Indian Prime Minister H.E. Narendra Modi said: “The definition of self-reliance is changing in today’s world. Today, it is about self-centered approach rather than a people-centric approach. But this is not India’s philosophy. India’s culture is about becoming self-reliant whose soul is ‘world is one family’.”

Yes, the soul of India is the “world is one family,” cited as vashudaiva kutumbakam in the oldest scripture of the world. It gives me immense pleasure to see UPF advocating the same philosophy through its enormous efforts around the world.  All the problems and crises in the world can be settled through dialogue centering on the ideals of interdependence, mutual prosperity and universal values.

We have no option other than interdependence for achieving mutual prosperity. For this we need to find the common values and ideals applicable to all, the universal shared values. This is the idea whose time has come.

Dr. Thomas Walsh, chair of UPF International: Our goal with this ILC2020 is to explore our way forward. We will consider how we might turn tragic circumstances into opportunities to correct some of our collective deformities and dysfunctions as humanity—extreme inequality, injustice, failures to take responsibility, corruption, disrespect for each other and for the environment. How can we build a better world, working together in a spirit of multilateral cooperation? 

How can we rediscover the common ground, the core values that bind us together as one family of humanity, in such a way that our particular identities, ethnicity, nationality, race, gender, religion and worldview, as important as they are, do not divide and separate us; do not undermine that greater solidarity that will be essential if we are to solve our most serious problems.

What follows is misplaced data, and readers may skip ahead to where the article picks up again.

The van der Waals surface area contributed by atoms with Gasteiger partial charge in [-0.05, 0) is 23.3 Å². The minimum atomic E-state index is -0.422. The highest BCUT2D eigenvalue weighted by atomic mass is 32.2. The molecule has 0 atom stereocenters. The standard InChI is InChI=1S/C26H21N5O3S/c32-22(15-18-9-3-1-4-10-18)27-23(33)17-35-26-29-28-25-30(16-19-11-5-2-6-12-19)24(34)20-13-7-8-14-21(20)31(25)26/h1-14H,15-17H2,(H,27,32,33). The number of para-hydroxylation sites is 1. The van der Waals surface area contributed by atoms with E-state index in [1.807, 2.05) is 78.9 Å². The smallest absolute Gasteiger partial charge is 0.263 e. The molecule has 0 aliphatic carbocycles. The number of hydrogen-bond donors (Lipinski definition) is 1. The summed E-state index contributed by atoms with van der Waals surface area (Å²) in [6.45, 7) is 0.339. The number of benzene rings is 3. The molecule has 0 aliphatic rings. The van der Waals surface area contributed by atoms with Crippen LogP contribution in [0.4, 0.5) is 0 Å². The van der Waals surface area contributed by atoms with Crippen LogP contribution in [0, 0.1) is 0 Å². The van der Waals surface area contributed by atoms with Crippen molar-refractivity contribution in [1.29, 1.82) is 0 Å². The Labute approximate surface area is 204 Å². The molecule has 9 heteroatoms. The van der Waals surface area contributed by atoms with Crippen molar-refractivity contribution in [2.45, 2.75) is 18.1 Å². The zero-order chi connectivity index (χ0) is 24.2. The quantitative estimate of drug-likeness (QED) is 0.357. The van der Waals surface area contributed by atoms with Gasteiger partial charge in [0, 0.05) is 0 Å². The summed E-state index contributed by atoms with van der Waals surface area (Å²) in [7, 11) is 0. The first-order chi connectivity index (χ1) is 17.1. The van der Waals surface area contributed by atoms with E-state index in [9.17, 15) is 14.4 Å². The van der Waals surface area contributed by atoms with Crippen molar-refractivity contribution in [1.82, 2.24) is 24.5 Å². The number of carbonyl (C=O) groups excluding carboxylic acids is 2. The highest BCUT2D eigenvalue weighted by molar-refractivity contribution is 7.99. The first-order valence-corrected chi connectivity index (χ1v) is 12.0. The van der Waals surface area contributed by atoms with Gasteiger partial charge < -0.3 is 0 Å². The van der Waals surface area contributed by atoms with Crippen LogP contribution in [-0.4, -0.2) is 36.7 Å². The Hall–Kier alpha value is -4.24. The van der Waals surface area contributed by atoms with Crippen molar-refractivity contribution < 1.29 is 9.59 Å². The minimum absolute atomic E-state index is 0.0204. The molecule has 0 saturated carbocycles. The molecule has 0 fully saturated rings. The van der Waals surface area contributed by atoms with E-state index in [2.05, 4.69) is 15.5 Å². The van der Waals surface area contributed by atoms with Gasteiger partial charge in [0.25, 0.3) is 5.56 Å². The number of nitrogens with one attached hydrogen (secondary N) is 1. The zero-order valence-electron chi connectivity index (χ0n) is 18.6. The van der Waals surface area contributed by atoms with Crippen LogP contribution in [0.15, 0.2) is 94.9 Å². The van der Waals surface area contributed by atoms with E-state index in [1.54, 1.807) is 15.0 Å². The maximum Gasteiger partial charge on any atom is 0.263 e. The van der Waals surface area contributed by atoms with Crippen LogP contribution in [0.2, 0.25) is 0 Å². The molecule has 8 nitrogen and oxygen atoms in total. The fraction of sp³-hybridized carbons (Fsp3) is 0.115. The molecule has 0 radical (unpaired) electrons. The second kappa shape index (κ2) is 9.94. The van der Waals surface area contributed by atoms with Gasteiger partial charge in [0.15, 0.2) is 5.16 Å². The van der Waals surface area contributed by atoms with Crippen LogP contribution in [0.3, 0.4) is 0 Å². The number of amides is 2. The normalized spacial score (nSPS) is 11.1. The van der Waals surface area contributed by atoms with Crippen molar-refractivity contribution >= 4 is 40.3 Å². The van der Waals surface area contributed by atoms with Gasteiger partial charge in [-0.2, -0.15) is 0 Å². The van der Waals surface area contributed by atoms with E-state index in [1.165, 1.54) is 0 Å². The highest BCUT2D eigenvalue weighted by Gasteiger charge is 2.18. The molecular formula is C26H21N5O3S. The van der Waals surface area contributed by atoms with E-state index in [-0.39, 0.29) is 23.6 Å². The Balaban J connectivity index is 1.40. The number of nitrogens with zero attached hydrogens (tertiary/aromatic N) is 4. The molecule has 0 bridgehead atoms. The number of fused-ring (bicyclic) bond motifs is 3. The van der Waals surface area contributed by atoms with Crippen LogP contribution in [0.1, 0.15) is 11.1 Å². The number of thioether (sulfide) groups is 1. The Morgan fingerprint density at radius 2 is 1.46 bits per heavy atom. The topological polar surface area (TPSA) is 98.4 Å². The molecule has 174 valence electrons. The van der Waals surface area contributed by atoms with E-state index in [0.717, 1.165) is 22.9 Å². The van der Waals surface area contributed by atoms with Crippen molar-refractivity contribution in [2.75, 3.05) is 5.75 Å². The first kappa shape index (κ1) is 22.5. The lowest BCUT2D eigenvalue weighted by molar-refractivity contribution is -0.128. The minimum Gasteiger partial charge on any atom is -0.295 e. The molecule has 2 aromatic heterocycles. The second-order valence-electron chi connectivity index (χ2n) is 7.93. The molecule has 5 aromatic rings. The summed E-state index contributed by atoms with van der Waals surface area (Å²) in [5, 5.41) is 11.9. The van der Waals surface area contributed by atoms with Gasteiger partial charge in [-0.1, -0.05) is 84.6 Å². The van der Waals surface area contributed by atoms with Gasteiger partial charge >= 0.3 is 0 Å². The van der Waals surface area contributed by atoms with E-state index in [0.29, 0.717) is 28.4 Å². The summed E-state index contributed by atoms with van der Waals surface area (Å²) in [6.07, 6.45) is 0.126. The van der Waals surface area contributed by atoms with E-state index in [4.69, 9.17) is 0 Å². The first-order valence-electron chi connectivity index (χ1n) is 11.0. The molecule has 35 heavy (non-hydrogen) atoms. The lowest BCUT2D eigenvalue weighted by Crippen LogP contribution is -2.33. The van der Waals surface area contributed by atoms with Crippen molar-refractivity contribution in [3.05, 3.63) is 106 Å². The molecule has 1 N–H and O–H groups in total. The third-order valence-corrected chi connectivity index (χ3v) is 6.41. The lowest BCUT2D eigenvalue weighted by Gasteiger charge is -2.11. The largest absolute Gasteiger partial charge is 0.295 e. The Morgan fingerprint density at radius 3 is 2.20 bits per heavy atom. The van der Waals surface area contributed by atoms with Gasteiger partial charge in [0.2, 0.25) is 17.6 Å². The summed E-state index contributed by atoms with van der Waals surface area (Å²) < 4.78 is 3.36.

UPF underscores the values of interdependence, mutual prosperity and universal values.  Interdependence indicates that we are bound together as one people, and that what affects any of us in some ways affects us all. Interdependence suggests the need for cooperation over competition, collaboration over hegemony, common cause over quests to divide and conquer.  Interdependence affirms mutual respect, and the universal dignity of every person. In an interdependent world, nations seek peaceful resolution of conflict and they seek multilateral agreements that benefit the entire world.

The idea of mutual prosperity proposes that the fruits of human endeavor and human labor can be equitably shared, with systems in place that help assure wide distribution of benefits; not through coercive measures that suppress human freedom and voluntarism, but by means of a higher moral sensibility and vision. If all people live and act responsibly, neither taking excessively nor failing in their duties to contribute to the common good, then prosperity will rise, for all people.

Both interdependence and mutual prosperity require a foundation in values and principles. To some extent the concept of universal values suggests a global ethics that is a set of basic moral principles that are shared by virtually all cultures, religions and civilizations.  Valuing all human life, mutual respect, avoiding violence, commitment to peaceful resolution of conflict, responsible care of the natural world, the environment. We are moral and spiritual beings.  When we lose sight of this fact, we decline, even when it appears that we are strong and powerful; without a moral or spiritual foundation, that strength, that power will decline. In this sense, religion is extremely important, serving as the well spring for many, if not all of our world’s core moral principles.

To go back to the executive summary for the Asia Pacific ILC, click here.